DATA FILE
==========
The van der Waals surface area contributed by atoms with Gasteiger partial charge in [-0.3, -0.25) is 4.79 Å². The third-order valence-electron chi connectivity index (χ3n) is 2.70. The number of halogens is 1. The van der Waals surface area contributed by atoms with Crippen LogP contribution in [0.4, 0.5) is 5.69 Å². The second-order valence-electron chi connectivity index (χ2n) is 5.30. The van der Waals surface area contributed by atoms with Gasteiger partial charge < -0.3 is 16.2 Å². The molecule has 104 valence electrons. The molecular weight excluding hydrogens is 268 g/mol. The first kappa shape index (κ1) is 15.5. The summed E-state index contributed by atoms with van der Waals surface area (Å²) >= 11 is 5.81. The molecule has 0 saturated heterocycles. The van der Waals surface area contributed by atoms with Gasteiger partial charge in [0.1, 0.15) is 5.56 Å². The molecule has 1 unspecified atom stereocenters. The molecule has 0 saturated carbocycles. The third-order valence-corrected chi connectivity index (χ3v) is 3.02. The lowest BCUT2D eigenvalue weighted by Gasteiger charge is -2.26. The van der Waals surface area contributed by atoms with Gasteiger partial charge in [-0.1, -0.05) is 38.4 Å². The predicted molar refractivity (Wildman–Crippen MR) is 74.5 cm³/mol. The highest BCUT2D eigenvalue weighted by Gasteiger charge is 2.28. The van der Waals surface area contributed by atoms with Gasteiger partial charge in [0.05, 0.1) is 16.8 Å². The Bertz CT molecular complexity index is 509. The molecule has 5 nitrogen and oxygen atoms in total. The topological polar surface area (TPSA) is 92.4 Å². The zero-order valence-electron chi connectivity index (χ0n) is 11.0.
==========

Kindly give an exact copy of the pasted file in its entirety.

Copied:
The van der Waals surface area contributed by atoms with Gasteiger partial charge in [-0.3, -0.25) is 4.79 Å². The third-order valence-electron chi connectivity index (χ3n) is 2.70. The number of halogens is 1. The van der Waals surface area contributed by atoms with Crippen LogP contribution in [0.4, 0.5) is 5.69 Å². The second-order valence-electron chi connectivity index (χ2n) is 5.30. The van der Waals surface area contributed by atoms with Gasteiger partial charge < -0.3 is 16.2 Å². The molecule has 104 valence electrons. The molecular weight excluding hydrogens is 268 g/mol. The first kappa shape index (κ1) is 15.5. The summed E-state index contributed by atoms with van der Waals surface area (Å²) >= 11 is 5.81. The molecule has 0 saturated heterocycles. The van der Waals surface area contributed by atoms with Gasteiger partial charge in [0.1, 0.15) is 5.56 Å². The molecule has 1 unspecified atom stereocenters. The molecule has 0 saturated carbocycles. The third-order valence-corrected chi connectivity index (χ3v) is 3.02. The lowest BCUT2D eigenvalue weighted by Gasteiger charge is -2.26. The van der Waals surface area contributed by atoms with Gasteiger partial charge in [-0.1, -0.05) is 38.4 Å². The predicted molar refractivity (Wildman–Crippen MR) is 74.5 cm³/mol. The highest BCUT2D eigenvalue weighted by Gasteiger charge is 2.28. The van der Waals surface area contributed by atoms with Gasteiger partial charge in [0.05, 0.1) is 16.8 Å². The Bertz CT molecular complexity index is 509. The molecule has 5 nitrogen and oxygen atoms in total. The topological polar surface area (TPSA) is 92.4 Å². The zero-order valence-electron chi connectivity index (χ0n) is 11.0.